“If I don't put that ball on the green, which is actually a lot harder than making that putt, the back nine charge would have never happened and this year might have never happened, so that shot is the one that made everything possible,” he explained.

Rahm’s ability to embrace and execute during those moments is what makes him special and why he’s suddenly found himself as the most likely contender to Johnson’s throne even if he chooses not to spend much time thinking about it.

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Rahm focusing on play, not shot at No. 1

By Ryan LavnerJanuary 23, 2018, 9:06 pm

SAN DIEGO – Jon Rahm’s meteoric rise in the world rankings could end with him reaching No. 1 with a win this week at Torrey Pines.

After winning last week at the CareerBuilder Challenge, his fourth title in 51 weeks, Rahm has closed the gap on Dustin Johnson – less than 1.5 average points separates them.

With Johnson not playing this week, the 23-year-old Spaniard has a chance to reach the top spot for the first time, but only if he defends his title at the Farmers Insurance Open.

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“Beating Dustin Johnson is a really, really hard task. It’s no easy task,” he said Tuesday. “We still have four days of golf ahead and we’ll see what happens. But I’ll try to focus more on what’s going on this week rather than what comes with it if I win.

“I’ll try my best, that’s for sure. Hopefully it happens, but we all know how hard it is to win on Tour.”

Rahm has already become the fourth-youngest player to reach No. 2 in the world, behind Tiger Woods, Jordan Spieth and Rory McIlroy. 

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Rahm: Playoff wasn't friendly, just 'nervous'

By Ryan LavnerJanuary 23, 2018, 8:53 pm

SAN DIEGO – Too chummy? Jon Rahm says he and Andrew Landry were just expending some nervous energy on the walk up to the fairway during the first playoff hole of the CareerBuilder Challenge.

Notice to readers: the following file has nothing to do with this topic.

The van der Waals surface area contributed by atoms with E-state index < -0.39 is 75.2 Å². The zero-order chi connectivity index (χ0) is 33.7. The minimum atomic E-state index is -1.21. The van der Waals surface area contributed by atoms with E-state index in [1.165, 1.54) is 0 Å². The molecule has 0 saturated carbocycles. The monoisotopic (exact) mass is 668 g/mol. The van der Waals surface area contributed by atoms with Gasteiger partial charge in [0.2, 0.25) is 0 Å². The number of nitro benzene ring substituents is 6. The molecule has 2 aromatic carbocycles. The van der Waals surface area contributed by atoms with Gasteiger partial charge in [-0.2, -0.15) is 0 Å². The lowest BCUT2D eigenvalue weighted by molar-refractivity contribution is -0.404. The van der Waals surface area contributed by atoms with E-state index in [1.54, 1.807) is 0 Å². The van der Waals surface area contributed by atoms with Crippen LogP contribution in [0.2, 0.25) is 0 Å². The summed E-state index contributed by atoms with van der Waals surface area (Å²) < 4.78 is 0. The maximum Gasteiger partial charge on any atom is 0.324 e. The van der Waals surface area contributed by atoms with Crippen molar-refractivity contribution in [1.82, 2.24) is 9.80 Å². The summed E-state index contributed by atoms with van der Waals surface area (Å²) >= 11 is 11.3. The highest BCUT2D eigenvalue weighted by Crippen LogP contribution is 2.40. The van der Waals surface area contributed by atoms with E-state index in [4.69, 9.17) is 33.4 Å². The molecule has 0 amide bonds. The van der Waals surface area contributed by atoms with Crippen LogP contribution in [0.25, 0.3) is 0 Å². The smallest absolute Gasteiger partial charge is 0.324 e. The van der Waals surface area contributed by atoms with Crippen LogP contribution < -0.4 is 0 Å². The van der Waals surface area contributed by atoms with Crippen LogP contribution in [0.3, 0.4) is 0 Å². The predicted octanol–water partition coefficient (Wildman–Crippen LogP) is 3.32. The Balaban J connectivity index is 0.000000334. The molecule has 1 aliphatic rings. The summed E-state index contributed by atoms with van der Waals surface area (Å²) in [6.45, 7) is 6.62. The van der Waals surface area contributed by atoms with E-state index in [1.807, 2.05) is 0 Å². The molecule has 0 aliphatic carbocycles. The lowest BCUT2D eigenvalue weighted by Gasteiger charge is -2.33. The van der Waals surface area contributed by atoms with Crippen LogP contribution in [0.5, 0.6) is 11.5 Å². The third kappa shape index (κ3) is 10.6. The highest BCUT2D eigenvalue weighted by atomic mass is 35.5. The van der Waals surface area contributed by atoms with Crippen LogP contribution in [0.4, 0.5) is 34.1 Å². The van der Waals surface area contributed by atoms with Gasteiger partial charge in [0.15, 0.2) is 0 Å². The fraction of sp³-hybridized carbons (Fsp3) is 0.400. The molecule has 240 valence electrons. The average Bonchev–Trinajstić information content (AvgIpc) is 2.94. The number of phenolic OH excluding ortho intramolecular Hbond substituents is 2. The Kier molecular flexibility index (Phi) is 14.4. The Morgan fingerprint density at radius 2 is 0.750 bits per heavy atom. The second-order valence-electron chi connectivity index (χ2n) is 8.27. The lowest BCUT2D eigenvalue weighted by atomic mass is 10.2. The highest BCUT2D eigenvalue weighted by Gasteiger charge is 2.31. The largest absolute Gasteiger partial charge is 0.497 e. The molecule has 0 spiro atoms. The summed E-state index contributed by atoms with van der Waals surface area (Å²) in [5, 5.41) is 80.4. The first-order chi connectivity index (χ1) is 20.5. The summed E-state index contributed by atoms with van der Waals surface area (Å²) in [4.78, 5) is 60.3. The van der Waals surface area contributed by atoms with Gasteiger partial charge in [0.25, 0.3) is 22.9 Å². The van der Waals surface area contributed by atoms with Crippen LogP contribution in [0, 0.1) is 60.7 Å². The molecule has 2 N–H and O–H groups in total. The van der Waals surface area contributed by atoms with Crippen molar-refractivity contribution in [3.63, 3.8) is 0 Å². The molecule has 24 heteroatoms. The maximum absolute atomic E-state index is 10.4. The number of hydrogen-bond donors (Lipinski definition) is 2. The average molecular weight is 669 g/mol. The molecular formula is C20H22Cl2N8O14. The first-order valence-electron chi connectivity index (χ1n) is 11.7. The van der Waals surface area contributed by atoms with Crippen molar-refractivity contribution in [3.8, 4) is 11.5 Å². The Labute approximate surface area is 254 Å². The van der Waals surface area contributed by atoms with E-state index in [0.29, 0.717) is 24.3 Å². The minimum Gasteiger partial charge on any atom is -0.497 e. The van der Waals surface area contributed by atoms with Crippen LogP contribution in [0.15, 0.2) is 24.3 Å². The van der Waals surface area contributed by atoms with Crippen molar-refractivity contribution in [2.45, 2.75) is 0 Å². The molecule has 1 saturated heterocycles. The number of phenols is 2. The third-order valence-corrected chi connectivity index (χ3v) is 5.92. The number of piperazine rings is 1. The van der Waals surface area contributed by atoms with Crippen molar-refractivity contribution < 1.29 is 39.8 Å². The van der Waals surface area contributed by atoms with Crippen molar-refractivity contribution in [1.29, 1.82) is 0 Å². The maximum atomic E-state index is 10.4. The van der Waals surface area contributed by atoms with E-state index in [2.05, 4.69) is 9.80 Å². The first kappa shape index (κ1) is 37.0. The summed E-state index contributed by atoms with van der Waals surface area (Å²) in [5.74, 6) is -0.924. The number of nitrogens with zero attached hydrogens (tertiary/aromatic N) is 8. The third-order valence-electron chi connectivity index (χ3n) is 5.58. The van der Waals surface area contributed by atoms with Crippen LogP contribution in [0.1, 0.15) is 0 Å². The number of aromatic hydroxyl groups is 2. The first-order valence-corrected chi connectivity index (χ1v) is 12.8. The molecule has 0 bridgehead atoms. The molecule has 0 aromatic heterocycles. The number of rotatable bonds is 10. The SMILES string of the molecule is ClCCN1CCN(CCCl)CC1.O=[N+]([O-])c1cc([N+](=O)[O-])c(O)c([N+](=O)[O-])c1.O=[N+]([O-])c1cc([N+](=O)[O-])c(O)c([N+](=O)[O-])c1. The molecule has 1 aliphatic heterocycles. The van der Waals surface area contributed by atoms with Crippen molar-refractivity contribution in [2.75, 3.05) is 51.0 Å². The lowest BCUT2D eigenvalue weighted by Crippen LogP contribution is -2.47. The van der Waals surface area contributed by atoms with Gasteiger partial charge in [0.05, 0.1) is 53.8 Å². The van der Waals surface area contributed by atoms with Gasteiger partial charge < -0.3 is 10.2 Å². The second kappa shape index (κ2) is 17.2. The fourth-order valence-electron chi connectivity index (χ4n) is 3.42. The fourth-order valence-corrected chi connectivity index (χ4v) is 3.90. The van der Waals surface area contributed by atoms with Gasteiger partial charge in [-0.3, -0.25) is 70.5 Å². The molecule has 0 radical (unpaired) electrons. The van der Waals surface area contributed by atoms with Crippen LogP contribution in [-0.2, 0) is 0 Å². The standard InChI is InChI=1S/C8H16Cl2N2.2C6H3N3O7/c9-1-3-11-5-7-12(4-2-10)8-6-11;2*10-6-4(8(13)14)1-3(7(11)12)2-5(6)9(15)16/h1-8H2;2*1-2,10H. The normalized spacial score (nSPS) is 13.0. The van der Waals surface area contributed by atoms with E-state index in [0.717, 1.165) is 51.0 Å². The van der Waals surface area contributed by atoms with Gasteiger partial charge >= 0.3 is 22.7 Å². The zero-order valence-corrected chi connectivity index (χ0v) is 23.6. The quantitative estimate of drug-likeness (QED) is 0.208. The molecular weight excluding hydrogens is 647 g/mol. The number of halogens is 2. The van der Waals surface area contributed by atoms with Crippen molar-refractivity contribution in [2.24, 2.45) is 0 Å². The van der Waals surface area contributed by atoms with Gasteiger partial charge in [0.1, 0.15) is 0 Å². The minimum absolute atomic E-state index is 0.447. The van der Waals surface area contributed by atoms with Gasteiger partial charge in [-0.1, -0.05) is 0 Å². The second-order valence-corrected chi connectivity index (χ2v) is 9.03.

“I wouldn’t have been that nervous if it was friendly,” Rahm said with a smile Tuesday. “I think it was something he said because we were talking going out of the first tee.

“I didn’t know Andrew – I think it was a pretty good time to get to know him. We had at least 10 minutes to ourselves. It’s not like we were supporting each other, right? We were both in it together, we were both nervous together, and I felt like talking about it might have eased the tension out of both of us.”

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On Sunday, two-time U.S. Open champion Curtis Strange saw the exchange on TV and tweeted: “Walking off the tee talking to each other. Are you kidding me? Talking at all?”

Strange followed up by saying that, in a head-to-head situation, the last thing he’d want to do was make his opponent comfortable. When his comments went viral, Strange tweeted at Rahm, who won after four holes: “Hopefully no offense taken on my comment yesterday. You guys are terrific. I’m a huge fan of all players today. Made an adverse comment on U guys talking during playoff. Not for me. A fan.”

Not surprisingly, the gregarious Rahm saw things differently.

“We only talked going out of the first tee up until the fairway,” he said. “Besides that, all we said was, ‘Good shot, good putt, see you on the next tee.’ That’s what it was reduced to. We didn’t say much.” 

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Tiger grouped with Reed, Hoffman at Torrey Pines

By Ryan LavnerJanuary 23, 2018, 8:35 pm

SAN DIEGO – Tiger Woods will make his 2018 debut alongside Patrick Reed and Charley Hoffman.

The threesome will go off Torrey Pines’ South Course at 1:40 p.m. ET Thursday at the Farmers Insurance Open. They begin at 12:30 p.m. Friday on the North Course.

Woods is an eight-time winner at Torrey Pines, including the 2008 U.S. Open, but he hasn’t broken 70 in his last seven rounds on either course. Last year, he shot rounds of 76-72 to miss the cut.

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Reed, who has grown close to Woods after being in his pod during the past two international team competitions, is coming off a missed cut last week at the CareerBuilder Challenge. Hoffman, a San Diego native, has only two top-10s in 20 career starts at Torrey.

Other featured groups for the first two rounds include:

• Jon Rahm, Jason Day and Brandt Snedeker: 1:30 p.m. Thursday off South 1, 12:20 p.m. Friday off North 10

• Rickie Fowler, Patrick Cantlay, Xander Schauffele: 12:30 p.m. Thursday off North 10, 1:30 p.m. Friday off South 1

• Phil Mickelson, Justin Rose, Hideki Matsuyama: 12:40 p.m. Thursday off North 10, 1:40 p.m. Friday off South 1